Creating a Favorable Policy Environment for Agricultural Input Market Development
Regulating supply and demand for agro-inputs and formulating effective cross-border trade policies are critical steps to create an enabling environment for competitive agro-input production and trade. These are among the objectives of the MIR+ project. The liberalization of fertilizer procurement and distribution in the region without adequate regulatory instruments encourages the circulation (within and between countries) of short-weight, nutrient deficient, misbranded and/or adulterated fertilizer products. With technical support from IFDC, ECOWAS and UEMOA initiated the process to harmonize national legal frameworks for fertilizer quality control with an emphasis on truth-in-labeling for fertilizers traded in the region. IFDC also helped finalize a number of implementing regulations related to seed certification and pesticide registration, which are to be adopted by ECOWAS statutory bodies. IFDC also helps harmonize national legal frameworks for the production and trade of seeds and pesticides.
Because markets play a central role in agricultural development, IFDC focuses on linking farmers to local and export markets through increased collaboration with the private sector in project development and implementation.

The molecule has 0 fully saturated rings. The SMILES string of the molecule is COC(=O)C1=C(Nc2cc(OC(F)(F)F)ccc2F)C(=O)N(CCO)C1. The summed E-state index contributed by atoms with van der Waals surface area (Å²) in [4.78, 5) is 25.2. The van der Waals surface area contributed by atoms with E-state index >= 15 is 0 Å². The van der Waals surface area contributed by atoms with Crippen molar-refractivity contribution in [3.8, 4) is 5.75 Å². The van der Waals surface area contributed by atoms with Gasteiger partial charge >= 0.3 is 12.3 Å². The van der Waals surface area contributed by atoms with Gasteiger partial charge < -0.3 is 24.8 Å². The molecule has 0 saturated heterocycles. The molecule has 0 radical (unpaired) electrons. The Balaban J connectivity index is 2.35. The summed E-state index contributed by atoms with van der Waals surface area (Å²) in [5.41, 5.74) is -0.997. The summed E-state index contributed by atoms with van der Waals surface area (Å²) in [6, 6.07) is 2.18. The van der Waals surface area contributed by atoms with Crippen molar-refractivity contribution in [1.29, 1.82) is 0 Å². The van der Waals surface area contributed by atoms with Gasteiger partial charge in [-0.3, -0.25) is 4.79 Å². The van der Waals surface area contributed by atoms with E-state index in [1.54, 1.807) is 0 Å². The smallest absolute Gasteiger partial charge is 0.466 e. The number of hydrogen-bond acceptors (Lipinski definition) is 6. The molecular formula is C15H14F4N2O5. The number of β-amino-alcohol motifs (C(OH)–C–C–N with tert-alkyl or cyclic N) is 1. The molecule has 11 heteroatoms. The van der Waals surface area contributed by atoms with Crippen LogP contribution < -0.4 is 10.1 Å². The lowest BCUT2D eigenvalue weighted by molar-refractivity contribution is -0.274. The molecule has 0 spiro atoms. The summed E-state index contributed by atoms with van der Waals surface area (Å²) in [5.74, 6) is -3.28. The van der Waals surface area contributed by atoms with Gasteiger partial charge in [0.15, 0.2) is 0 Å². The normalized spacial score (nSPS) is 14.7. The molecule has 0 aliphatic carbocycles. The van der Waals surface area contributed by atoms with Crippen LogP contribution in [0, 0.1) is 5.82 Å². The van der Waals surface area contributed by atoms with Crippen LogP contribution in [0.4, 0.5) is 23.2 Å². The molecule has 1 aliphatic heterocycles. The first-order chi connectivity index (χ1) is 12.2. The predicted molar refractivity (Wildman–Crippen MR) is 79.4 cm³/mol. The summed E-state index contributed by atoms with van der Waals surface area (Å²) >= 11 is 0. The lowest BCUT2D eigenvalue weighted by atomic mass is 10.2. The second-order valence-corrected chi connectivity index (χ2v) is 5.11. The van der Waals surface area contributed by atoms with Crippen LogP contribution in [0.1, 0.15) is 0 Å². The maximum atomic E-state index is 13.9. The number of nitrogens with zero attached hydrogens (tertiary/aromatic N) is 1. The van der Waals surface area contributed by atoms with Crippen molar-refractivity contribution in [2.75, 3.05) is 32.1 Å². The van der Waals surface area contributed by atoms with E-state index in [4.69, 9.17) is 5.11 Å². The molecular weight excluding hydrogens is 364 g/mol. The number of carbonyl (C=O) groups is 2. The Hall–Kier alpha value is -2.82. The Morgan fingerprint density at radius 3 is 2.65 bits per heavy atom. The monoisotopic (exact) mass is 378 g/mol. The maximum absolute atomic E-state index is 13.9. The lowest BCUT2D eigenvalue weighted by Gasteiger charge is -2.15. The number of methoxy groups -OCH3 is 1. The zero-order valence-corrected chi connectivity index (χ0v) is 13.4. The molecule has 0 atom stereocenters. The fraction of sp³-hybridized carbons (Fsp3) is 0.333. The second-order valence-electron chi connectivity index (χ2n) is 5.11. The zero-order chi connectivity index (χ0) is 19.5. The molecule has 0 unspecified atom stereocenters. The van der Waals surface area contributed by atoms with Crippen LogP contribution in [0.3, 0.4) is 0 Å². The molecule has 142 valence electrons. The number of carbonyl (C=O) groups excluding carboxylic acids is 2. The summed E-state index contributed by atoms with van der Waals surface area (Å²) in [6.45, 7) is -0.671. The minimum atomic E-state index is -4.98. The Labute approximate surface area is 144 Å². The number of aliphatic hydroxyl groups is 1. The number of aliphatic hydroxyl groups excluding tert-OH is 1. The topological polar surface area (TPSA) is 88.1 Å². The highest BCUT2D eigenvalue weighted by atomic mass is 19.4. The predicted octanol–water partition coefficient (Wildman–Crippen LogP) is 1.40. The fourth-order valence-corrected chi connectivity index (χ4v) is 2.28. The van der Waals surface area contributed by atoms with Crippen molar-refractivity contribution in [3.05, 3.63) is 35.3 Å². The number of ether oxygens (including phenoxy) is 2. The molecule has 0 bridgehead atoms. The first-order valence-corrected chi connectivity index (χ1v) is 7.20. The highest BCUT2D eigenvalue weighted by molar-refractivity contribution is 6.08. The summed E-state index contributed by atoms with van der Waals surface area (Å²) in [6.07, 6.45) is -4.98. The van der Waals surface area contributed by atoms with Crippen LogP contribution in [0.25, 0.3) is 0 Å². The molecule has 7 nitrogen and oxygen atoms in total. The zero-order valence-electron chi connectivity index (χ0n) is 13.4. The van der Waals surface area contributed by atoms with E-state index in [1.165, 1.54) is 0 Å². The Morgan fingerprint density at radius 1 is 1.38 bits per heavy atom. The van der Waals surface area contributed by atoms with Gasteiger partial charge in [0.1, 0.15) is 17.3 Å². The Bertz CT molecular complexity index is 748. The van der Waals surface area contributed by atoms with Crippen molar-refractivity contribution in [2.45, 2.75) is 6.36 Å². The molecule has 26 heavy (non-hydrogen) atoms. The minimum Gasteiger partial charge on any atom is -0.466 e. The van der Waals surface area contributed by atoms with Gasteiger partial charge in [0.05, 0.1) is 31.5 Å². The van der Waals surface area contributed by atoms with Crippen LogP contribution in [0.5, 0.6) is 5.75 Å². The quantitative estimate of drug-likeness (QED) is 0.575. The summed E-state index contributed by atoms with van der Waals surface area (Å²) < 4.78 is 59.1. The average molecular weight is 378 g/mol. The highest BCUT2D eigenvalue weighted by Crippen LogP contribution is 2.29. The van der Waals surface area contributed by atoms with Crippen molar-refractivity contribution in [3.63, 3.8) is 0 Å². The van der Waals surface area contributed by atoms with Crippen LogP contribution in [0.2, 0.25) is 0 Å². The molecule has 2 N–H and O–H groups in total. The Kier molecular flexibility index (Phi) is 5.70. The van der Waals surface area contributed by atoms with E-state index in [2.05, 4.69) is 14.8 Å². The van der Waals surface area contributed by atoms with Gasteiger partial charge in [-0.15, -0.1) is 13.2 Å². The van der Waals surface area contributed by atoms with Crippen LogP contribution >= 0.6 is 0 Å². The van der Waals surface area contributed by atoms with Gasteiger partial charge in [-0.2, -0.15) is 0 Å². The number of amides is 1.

Improving Access to Agro-Input Information
Among the major constraints to increased and efficient use of agro-inputs is a lack of technical and market information. IFDC has helped the RECs set up a regional agro-input information system to ensure farmers’ access to timely, reliable information related to input quality, best practices, prices and benefits. In the framework of the MIR+ project, a data collection network has been established in Benin, Burkina Faso, Côte d’Ivoire, Ghana, Mali, Niger, Nigeria and Senegal. Data on seeds, fertilizers and crop protection products are collected from 120 agro-dealers and 63 enumerators and posted on the Réseau des Systèmes d’Information des Marchés Agricoles de l’Afrique de l’Ouest (RESIMAO). The data are collated and disseminated through multiple channels including short message services and rural radio programs. Monthly fertilizer price reports are produced with data from over 100 collection points. This initiative is expected to be extended to all West African countries in 2012.
Healthy produce in a Ghanaian marketplace.
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Sustainable Value Chains (Continued from Page 9)
Enhancing Agro-Input Accessibility